Florida Lawmakers Agree on Death Penalty

Florida Lawmakers Agree on Death Penalty "Compromise"

Last month, the US Supreme Court ruled that Florida's death penalty procedure was unconstitutional, throwing all current capital cases in limbo until state law could be corrected. Now, Florida lawmakers have a bill that they believe will satisfy the high court's requirements and allow our criminal justice system to continue to try and prosecute these cases.

As the Tampa Bay Times reports, The Senate Appropriations Committee and state House of Representatives have come to an agreement that, in all future capital cases, the death penalty can only be sentenced when 10 to 12 jurors recommend it. The provision was added to the Senate bill 7068 and is identical to Alabama's statute governing the same courtroom procedure.

Voices of Dissent

The bill did not pass unanimously. Six legislators opposed the bill: Senators Thad Altman (Melbourne), Anitere Flores (Miami), Don Gaetz (Niceville), Arthenia Joyner (Tampa), Gwen Margolis (Miami) and Bill Montford (Tallahassee). "I do not believe that we need to diminish our position constitutionally, based on what the House would like," Altman argued. Previously, Altman has filed bills that require unanimous jury decisions for death sentences.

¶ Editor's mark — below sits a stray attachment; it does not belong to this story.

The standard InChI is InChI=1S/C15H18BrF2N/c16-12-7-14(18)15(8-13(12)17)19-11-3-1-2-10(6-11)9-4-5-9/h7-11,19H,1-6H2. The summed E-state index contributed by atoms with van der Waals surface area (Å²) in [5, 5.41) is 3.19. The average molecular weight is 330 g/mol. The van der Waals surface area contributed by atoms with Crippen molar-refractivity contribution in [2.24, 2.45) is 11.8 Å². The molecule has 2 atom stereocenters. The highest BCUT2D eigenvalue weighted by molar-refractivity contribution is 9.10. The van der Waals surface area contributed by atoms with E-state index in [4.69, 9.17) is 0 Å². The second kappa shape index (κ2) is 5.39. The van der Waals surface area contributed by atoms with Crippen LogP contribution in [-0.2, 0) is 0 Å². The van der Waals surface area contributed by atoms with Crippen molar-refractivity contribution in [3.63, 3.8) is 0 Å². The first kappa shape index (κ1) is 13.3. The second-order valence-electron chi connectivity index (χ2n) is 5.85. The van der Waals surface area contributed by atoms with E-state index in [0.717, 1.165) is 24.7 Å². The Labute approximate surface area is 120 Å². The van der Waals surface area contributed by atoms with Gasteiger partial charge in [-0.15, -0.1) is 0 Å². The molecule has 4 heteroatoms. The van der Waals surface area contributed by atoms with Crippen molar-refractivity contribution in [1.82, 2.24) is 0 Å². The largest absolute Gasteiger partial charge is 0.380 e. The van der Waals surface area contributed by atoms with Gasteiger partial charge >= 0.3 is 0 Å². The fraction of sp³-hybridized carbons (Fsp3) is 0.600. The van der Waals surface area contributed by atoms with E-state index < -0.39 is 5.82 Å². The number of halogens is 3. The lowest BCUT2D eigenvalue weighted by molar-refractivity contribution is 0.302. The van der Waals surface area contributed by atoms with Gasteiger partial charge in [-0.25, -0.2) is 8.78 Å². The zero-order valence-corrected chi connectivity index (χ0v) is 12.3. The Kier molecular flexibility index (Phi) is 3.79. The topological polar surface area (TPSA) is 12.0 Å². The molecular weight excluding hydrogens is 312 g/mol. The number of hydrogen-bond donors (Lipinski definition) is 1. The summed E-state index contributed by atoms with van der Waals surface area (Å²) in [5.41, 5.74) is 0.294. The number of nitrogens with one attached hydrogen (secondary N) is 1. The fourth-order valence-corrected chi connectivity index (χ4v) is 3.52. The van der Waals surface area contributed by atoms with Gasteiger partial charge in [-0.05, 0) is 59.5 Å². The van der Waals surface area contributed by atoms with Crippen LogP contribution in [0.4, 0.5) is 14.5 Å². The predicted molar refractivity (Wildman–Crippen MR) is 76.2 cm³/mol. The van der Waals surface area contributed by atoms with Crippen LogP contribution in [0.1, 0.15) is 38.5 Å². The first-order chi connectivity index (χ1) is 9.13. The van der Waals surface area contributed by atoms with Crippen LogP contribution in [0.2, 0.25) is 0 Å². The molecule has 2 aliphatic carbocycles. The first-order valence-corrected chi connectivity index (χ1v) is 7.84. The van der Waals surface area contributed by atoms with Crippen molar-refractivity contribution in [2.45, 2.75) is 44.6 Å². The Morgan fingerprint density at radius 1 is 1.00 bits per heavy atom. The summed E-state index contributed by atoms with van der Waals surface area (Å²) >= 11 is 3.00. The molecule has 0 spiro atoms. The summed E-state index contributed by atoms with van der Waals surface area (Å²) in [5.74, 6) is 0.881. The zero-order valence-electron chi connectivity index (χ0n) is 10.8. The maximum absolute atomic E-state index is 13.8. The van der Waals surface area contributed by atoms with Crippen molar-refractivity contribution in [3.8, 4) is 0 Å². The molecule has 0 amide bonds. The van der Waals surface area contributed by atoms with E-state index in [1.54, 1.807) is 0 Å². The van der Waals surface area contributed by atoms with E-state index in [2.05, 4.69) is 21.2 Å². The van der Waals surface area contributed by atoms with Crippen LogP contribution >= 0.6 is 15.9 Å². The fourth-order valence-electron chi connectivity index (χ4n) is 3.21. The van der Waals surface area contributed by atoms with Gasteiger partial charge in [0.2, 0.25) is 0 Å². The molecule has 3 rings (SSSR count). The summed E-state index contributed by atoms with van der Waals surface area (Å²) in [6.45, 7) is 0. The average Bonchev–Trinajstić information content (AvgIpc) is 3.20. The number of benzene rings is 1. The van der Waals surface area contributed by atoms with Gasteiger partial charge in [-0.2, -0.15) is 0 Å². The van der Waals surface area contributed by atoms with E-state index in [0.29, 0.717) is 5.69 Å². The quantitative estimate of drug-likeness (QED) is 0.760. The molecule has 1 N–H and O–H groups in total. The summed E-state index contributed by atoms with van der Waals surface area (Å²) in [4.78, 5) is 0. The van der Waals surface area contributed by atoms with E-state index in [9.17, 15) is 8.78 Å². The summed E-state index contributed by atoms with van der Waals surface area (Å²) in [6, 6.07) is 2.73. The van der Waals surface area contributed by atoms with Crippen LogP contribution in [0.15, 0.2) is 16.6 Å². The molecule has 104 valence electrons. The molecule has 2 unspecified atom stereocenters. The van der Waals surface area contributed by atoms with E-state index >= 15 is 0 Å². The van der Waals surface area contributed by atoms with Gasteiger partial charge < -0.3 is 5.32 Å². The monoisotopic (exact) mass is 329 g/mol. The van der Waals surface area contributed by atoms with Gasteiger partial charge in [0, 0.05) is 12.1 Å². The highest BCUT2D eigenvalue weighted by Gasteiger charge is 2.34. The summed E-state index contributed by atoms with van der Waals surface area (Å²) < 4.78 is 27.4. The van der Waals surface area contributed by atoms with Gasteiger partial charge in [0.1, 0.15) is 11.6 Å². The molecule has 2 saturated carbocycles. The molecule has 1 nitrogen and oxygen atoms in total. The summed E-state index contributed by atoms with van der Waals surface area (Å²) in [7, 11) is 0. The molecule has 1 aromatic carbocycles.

Public defenders also support a unanimous jury requirement for death penalty sentencing. Public Defender Rex Dimmig told the paper that that the "10-2" law will likely result in lawsuits against death row inmates who have already been sentenced. Under current Florida law, it only takes a simple 7-5 majority for the death penalty to be sentenced.

Right to a Jury Trial

For the Supreme Court, it wasn't Florida's jury voting system that violated the US Constitution, but the judges' ability to overturn the jury's decision. Prior to the Supreme Court ruling, Florida judges could either reject or accept a jury's death penalty determination depending on their consideration of "new evidence," which justices believed violated the accused's right to a jury trial. It was found that this judicial intervention had been exercised hundreds of times in Florida since the 1970s.

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